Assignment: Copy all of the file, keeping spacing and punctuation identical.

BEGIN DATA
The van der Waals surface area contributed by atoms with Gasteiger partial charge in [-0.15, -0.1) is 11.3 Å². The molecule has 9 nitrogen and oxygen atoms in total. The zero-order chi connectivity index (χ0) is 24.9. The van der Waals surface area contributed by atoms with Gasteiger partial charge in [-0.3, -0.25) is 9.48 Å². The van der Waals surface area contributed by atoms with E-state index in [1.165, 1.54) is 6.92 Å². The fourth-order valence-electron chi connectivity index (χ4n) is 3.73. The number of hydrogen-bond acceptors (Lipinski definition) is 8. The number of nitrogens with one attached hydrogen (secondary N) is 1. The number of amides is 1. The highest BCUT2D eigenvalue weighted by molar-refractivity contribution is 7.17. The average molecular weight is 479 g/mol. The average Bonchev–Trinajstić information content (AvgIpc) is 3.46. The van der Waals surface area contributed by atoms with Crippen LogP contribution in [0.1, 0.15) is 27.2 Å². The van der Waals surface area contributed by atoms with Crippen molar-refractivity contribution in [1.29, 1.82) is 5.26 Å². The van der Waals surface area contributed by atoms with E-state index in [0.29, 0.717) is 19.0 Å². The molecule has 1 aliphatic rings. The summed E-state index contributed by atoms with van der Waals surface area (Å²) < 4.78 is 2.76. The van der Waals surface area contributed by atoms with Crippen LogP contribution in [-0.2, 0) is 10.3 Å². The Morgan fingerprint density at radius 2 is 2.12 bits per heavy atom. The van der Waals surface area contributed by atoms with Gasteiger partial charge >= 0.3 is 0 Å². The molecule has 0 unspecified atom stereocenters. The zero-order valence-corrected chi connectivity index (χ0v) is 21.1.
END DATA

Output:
The van der Waals surface area contributed by atoms with Gasteiger partial charge in [-0.15, -0.1) is 11.3 Å². The molecule has 9 nitrogen and oxygen atoms in total. The zero-order chi connectivity index (χ0) is 24.9. The van der Waals surface area contributed by atoms with Gasteiger partial charge in [-0.3, -0.25) is 9.48 Å². The van der Waals surface area contributed by atoms with E-state index in [1.165, 1.54) is 6.92 Å². The fourth-order valence-electron chi connectivity index (χ4n) is 3.73. The number of hydrogen-bond acceptors (Lipinski definition) is 8. The number of nitrogens with one attached hydrogen (secondary N) is 1. The number of amides is 1. The highest BCUT2D eigenvalue weighted by molar-refractivity contribution is 7.17. The average molecular weight is 479 g/mol. The average Bonchev–Trinajstić information content (AvgIpc) is 3.46. The van der Waals surface area contributed by atoms with Crippen LogP contribution in [0.1, 0.15) is 27.2 Å². The van der Waals surface area contributed by atoms with Crippen molar-refractivity contribution in [1.29, 1.82) is 5.26 Å². The van der Waals surface area contributed by atoms with E-state index in [0.29, 0.717) is 19.0 Å². The molecule has 1 aliphatic rings. The summed E-state index contributed by atoms with van der Waals surface area (Å²) < 4.78 is 2.76. The van der Waals surface area contributed by atoms with Crippen LogP contribution in [-0.2, 0) is 10.3 Å². The Morgan fingerprint density at radius 2 is 2.12 bits per heavy atom. The van der Waals surface area contributed by atoms with Gasteiger partial charge >= 0.3 is 0 Å². The molecule has 0 unspecified atom stereocenters. The zero-order valence-corrected chi connectivity index (χ0v) is 21.1.